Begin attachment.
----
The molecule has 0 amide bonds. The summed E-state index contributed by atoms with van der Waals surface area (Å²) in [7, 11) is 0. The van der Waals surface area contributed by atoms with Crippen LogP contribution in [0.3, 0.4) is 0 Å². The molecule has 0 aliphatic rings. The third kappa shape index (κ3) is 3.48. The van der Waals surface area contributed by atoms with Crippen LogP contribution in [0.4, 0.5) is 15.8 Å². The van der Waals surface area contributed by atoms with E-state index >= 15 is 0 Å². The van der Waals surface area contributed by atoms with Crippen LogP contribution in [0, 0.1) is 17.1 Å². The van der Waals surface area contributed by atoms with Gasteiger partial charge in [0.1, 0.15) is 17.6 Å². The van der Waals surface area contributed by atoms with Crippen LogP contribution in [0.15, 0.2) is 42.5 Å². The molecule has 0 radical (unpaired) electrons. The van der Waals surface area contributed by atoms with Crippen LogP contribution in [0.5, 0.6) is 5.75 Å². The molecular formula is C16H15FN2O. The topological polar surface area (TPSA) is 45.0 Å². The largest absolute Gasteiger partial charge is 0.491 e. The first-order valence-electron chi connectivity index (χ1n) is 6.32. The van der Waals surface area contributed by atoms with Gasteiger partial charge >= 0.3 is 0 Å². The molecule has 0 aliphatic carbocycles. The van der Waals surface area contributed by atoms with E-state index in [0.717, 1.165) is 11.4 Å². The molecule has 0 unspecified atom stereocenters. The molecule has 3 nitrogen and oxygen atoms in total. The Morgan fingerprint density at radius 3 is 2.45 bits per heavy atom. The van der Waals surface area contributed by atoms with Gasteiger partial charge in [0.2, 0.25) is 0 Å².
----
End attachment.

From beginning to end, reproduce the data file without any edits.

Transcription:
The molecule has 0 amide bonds. The summed E-state index contributed by atoms with van der Waals surface area (Å²) in [7, 11) is 0. The van der Waals surface area contributed by atoms with Crippen LogP contribution in [0.3, 0.4) is 0 Å². The molecule has 0 aliphatic rings. The third kappa shape index (κ3) is 3.48. The van der Waals surface area contributed by atoms with Crippen LogP contribution in [0.4, 0.5) is 15.8 Å². The van der Waals surface area contributed by atoms with E-state index >= 15 is 0 Å². The van der Waals surface area contributed by atoms with Crippen LogP contribution in [0, 0.1) is 17.1 Å². The van der Waals surface area contributed by atoms with Gasteiger partial charge in [0.1, 0.15) is 17.6 Å². The van der Waals surface area contributed by atoms with Crippen LogP contribution in [0.15, 0.2) is 42.5 Å². The molecule has 0 radical (unpaired) electrons. The van der Waals surface area contributed by atoms with Crippen LogP contribution in [0.5, 0.6) is 5.75 Å². The molecular formula is C16H15FN2O. The topological polar surface area (TPSA) is 45.0 Å². The largest absolute Gasteiger partial charge is 0.491 e. The first-order valence-electron chi connectivity index (χ1n) is 6.32. The van der Waals surface area contributed by atoms with Gasteiger partial charge >= 0.3 is 0 Å². The molecule has 0 aliphatic carbocycles. The van der Waals surface area contributed by atoms with E-state index in [0.717, 1.165) is 11.4 Å². The molecule has 0 unspecified atom stereocenters. The molecule has 3 nitrogen and oxygen atoms in total. The Morgan fingerprint density at radius 3 is 2.45 bits per heavy atom. The van der Waals surface area contributed by atoms with Gasteiger partial charge in [0.2, 0.25) is 0 Å².